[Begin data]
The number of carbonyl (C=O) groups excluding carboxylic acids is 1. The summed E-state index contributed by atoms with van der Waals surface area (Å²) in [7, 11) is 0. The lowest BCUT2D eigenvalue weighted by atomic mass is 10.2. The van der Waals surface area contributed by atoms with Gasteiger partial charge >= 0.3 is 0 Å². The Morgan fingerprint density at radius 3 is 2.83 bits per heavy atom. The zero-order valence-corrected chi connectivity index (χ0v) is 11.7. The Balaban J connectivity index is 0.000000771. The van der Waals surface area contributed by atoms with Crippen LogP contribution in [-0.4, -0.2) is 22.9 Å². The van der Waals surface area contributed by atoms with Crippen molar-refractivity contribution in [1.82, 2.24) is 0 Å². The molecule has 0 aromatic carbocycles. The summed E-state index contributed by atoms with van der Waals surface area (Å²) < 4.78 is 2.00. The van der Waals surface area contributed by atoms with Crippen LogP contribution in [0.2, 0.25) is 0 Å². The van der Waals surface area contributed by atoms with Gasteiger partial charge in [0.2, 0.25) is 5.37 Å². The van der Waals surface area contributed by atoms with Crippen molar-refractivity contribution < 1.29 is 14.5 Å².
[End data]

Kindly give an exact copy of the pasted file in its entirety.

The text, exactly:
The number of carbonyl (C=O) groups excluding carboxylic acids is 1. The summed E-state index contributed by atoms with van der Waals surface area (Å²) in [7, 11) is 0. The lowest BCUT2D eigenvalue weighted by atomic mass is 10.2. The van der Waals surface area contributed by atoms with Gasteiger partial charge >= 0.3 is 0 Å². The Morgan fingerprint density at radius 3 is 2.83 bits per heavy atom. The zero-order valence-corrected chi connectivity index (χ0v) is 11.7. The Balaban J connectivity index is 0.000000771. The van der Waals surface area contributed by atoms with Crippen LogP contribution in [-0.4, -0.2) is 22.9 Å². The van der Waals surface area contributed by atoms with Crippen molar-refractivity contribution in [1.82, 2.24) is 0 Å². The molecule has 0 aromatic carbocycles. The summed E-state index contributed by atoms with van der Waals surface area (Å²) < 4.78 is 2.00. The van der Waals surface area contributed by atoms with Crippen LogP contribution in [0.2, 0.25) is 0 Å². The van der Waals surface area contributed by atoms with Gasteiger partial charge in [0.2, 0.25) is 5.37 Å². The van der Waals surface area contributed by atoms with Crippen molar-refractivity contribution < 1.29 is 14.5 Å².